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New Reports Find Increasing Ethanol Production Efficiency
by Kristin Brekke

The energy efficiency of the ethanol production process and the net energy balance of ethanol itself are both increasingly positive, according to two recent studies.

A detailed report on dry mill ethanol production was published in May by Dr. Steffen Mueller, a Principal Research Economist for the Energy Resources Center at the University of Illinois at Chicago. The data covers the 2008 production year, an update to the figures on ethanol production efficiency found in a 2001 survey commissioned by the U.S. Department of Agriculture. Dry mill facilities account for 86 percent of the U.S. industry.

In just seven years’ time, gains have been made across a number of key categories.

Compared to 2001, today’s ethanol production requires 28 percent less thermal energy and 32.1 percent less electricity per gallon – a significant reduction in energy inputs. In addition, 5.3 percent more ethanol can be created today from the same bushel of corn.

Ethanol production, 2008 vs. 2001

  • 28% less thermal energy used per gallon
  • 32.1% less electricity used per gallon
  • 5.3% higher ethanol yield per bushel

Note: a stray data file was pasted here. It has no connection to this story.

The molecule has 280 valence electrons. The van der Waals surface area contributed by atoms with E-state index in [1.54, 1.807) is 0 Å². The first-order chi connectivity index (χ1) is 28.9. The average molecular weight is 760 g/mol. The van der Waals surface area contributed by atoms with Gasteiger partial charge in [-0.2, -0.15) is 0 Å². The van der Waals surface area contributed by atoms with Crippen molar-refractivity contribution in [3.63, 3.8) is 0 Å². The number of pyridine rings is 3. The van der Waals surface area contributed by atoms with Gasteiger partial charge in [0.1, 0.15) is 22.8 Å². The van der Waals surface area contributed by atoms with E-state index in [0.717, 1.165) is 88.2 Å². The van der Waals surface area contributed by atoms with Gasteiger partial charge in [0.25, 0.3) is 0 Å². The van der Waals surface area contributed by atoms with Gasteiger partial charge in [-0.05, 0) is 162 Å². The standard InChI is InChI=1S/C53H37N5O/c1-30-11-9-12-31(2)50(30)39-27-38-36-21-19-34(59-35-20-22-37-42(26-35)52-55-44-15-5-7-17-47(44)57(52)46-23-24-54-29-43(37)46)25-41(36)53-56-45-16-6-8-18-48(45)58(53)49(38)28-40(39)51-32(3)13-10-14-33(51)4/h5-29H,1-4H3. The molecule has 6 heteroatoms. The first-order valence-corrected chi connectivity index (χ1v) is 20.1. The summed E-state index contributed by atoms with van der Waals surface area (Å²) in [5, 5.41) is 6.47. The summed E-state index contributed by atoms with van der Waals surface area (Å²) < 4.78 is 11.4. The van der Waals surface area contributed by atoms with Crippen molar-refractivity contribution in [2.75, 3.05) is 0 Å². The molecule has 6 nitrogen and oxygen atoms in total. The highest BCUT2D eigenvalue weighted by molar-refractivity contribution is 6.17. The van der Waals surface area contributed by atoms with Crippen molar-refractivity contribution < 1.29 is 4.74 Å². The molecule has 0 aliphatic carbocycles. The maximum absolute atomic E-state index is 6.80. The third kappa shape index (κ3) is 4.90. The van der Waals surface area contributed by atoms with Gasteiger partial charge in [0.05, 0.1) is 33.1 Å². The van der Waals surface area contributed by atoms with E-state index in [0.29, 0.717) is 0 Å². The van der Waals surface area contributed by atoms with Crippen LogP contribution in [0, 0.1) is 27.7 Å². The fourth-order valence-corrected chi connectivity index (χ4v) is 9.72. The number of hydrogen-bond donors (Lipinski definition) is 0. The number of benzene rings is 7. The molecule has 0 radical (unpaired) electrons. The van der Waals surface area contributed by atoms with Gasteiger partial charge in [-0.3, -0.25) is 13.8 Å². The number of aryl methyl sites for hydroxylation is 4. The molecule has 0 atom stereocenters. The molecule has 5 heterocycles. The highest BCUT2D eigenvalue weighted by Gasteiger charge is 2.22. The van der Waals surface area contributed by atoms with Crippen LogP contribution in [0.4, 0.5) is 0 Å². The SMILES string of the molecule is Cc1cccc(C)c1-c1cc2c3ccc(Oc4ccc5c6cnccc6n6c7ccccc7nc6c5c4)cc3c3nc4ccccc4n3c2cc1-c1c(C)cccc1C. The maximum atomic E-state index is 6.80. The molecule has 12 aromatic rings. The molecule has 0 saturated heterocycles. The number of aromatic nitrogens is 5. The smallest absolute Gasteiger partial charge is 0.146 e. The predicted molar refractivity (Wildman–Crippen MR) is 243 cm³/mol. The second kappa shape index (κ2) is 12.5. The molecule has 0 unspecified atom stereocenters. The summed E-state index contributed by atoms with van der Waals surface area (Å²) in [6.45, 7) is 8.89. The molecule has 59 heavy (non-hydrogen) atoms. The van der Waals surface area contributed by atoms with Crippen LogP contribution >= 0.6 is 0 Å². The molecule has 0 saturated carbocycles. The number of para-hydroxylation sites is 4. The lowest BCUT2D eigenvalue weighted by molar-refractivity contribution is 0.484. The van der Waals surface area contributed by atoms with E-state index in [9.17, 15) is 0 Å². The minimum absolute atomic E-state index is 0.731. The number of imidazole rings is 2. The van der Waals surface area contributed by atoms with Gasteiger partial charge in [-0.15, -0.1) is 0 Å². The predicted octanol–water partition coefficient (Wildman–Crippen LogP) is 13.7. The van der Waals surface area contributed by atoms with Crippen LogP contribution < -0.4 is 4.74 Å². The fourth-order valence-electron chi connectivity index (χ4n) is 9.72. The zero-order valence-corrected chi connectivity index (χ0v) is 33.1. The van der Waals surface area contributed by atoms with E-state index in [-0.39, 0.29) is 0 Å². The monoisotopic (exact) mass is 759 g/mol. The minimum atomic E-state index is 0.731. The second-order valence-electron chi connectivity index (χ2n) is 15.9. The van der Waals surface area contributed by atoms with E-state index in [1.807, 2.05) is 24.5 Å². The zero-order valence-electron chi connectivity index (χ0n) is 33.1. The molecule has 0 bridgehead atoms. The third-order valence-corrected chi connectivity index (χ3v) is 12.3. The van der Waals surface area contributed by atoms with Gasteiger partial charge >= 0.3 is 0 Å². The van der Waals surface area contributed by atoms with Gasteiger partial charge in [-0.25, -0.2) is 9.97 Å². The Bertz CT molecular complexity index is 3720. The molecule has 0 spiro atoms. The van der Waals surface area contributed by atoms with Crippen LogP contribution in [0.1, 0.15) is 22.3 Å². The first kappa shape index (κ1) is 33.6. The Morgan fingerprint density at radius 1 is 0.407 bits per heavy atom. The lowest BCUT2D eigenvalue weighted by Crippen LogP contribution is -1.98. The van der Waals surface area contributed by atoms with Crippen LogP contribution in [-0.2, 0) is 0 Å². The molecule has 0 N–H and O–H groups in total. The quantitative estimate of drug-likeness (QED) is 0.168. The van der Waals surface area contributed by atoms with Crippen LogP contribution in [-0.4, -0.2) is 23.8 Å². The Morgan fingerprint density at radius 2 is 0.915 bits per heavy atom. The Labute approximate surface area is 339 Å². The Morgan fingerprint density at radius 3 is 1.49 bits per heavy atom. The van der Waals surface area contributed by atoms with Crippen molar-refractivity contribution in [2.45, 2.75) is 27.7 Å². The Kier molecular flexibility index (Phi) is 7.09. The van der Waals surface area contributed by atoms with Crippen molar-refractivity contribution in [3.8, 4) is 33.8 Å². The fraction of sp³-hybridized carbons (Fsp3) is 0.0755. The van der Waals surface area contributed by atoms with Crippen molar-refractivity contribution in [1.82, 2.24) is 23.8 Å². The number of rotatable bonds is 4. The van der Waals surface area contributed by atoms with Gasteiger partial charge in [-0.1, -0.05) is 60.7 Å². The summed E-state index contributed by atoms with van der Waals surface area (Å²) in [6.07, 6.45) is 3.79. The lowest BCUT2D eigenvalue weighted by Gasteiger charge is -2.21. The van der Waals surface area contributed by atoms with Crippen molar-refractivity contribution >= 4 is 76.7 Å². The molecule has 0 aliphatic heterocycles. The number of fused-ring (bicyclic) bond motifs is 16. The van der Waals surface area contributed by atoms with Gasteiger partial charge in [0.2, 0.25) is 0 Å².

Source: “Detailed Report: 2008 National Dry Mill Corn Ethanol Survey,” Dr. Steffen Mueller, May 2010

“This study is an excellent illustration of how ethanol production in the U.S. advances each and every year,” said Brian Jennings, Executive Vice President of the American Coalition for Ethanol. “U.S. ethanol producers are creating more ethanol using far fewer energy inputs today than they did just a few years ago, and it’s only going to continue getting more productive and efficient.”

The report found that America’s ethanol producers are further diversifying their co-products, in the model of a true “biorefinery.” Traditionally, corn-based ethanol plants produced two co-products: dried distillers grain with solubles (DDGS) and wet distillers grain (WDG). But the new report found that a sizeable number of today’s ethanol plants also produce a third co-product – corn oil.

“One of the most significant new process technologies adopted by ethanol plants is backend corn oil separation, which accounts for about one-third of all surveyed plants,” the study states.

A dozen of the plants surveyed also reported co-products other than distillers grain and corn oil, a trend the report author believes indicates further diversification within the industry.

The report also finds a trend among U.S. ethanol producers toward optimizing water use. Many reported the recycling of water, improved water treatment capacity, and reverse osmosis as improvements to water usage at their plants. Three ethanol plants responding to the survey reported achieving the status of a zero-discharge facility, meaning all water is recycled or reused in the process and no water is discharged from the plant.

Compared to 2006 industry data in an Argonne National Laboratory report (“Analysis of the Efficiency of the U.S. Ethanol Industry 2007”), ethanol producers in 2008 had reduced water use by 22 percent per gallon of ethanol in just two years’ time. And that 2006 study represented a 26.6 percent decrease in water use from the 2001 USDA figures – a clear and steady improvement in the amount of water used by the industry.

Net energy balance improves